Zimbabwe deal faces Parliament test
Zimbabwe’s Parliament resumes work on Tuesday for a session that could test a power-sharing deal between President Robert Mugabe and Movement for Democratic Change (MDC) leader Morgan Tsvangirai.
Mugabe’s Zanu-PF party goes into the new Parliament stripped of a majority for the first time since independence from Britain in 1980, and needing to work with the MDC to run an effective government.
MDC parliamentarians jeered and booed Mugabe when he officially opened Parliament on August 26 after an election in March that the opposition says he rigged to retain power.
Former South African president Thabo Mbeki is in Harare to hold talks to try to rescue the power-sharing deal he brokered, which analysts say is Zimbabwe’s best hope for ending an economic crisis.
The pact, which Mugabe and Tsvangirai signed last month, is in danger of collapse because of disagreements over the Cabinet. Analysts say the convening of Parliament may open a public quarrel on the issue.
“It’s going to be interesting to see whether the two parties are able to engage in a constructive way or whether there are some who want to slug it out,” said Lovemore Madhuku, chairperson of political pressure group National Constitutional Assembly.
“But I think both parties are under pressure to demonstrate some maturity, to show that they are fit for office because any kind of delinquency will be politically costly,” he said.
Lawmakers are due to prioritise a constitutional amendment allowing the creation of the prime minister’s post, which the power-sharing deal agreed would be filled by Tsvangirai.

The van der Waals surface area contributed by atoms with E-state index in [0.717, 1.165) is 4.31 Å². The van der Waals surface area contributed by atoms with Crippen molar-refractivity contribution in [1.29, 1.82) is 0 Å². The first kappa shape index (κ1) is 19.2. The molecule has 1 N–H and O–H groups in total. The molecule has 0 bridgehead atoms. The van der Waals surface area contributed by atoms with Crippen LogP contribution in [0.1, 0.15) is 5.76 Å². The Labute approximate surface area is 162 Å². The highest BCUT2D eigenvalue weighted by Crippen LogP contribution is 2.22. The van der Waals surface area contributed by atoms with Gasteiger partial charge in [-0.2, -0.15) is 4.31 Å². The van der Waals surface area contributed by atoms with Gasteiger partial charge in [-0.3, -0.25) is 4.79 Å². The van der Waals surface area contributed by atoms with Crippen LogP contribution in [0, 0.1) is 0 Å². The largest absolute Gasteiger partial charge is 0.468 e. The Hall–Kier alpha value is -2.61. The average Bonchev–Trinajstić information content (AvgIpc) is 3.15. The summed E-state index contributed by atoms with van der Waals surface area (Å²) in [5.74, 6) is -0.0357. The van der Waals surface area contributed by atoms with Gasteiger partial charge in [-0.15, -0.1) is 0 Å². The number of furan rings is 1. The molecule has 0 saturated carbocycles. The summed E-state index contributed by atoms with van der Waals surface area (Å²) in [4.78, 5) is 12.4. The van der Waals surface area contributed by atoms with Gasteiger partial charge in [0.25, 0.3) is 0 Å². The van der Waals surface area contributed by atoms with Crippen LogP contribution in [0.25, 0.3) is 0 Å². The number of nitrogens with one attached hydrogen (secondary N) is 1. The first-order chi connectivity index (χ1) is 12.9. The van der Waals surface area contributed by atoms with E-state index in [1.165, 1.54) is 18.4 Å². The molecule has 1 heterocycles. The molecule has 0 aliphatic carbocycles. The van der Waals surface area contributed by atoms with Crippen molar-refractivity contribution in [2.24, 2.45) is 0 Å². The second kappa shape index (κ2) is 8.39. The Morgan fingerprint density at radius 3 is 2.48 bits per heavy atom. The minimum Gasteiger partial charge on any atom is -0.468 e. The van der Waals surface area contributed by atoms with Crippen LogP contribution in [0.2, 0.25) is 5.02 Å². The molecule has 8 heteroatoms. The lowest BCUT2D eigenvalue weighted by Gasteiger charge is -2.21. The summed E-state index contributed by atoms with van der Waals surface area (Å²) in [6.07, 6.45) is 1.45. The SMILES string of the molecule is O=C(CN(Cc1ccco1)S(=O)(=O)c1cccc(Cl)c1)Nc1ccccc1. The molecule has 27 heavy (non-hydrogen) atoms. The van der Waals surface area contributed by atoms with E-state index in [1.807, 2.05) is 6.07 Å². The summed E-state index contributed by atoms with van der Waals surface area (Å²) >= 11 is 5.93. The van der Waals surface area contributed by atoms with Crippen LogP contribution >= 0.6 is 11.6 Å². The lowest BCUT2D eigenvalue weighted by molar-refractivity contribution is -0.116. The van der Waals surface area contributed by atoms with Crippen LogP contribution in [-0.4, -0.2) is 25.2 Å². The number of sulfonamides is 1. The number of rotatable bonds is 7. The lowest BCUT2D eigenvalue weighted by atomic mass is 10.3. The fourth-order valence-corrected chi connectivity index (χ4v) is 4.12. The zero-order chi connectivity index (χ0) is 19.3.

Mugabe was re-elected unopposed in a June vote condemned around the world after it was boycotted by Tsvangirai.
Nelson Chamisa, an MDC spokesperson, said he hoped Mbeki, who arrived in Harare late on Monday, would break the Cabinet impasse after Mugabe handed key ministries to his Zanu-PF party.
“We are still placing our faith in the efforts of the mediator, and that Zanu-PF has to be persuaded that it has to share and not grab power,” he said.
Analysts say that although the political talks look doomed, the rivals are under intense pressure to reach a settlement.
Spokesperson Mukoni Ratshitanga said Mbeki would start talks on Monday evening and meet all sides.
Analysts say Parliament is expected to meet briefly and may adjourn until an agreement on Cabinet posts is reached.
A new government will have to tackle the world’s highest inflation rate of 231-million percent and severe food, fuel and foreign currency shortages.
Meanwhile, Simba Makoni, a former finance minister and the third place candidate in Zimbabwe’s presidential vote, warned on Monday the country risks falling into deeper international isolation if the power-sharing deal collapses.
“If the deal fails we will remain a pariah,” Makoni told reporters,
Makoni quit Mugabe’s ruling party to contest the presidential polls in March as an independent candidate. In the first round vote, he landed third behind Tsvangirai and Mugabe.
“Since the deal was signed, the suffering of the people has actually become worse,” Makoni said, announcing plans to form a new opposition party.
“The people are suffering immensely, they are angry and frustrated and they feel hostage to leaders who seem uncaring and insensitive to their plight. We share the people’s anger,” he said.
“We wonder what compelled the leaders to sign an incomplete agreement, if there are major issues unresolved. They raised the people’s hopes and expectations, whetted the national appetite for progress, only to dash the hopes and expectations,” he added.—Reuters, AFP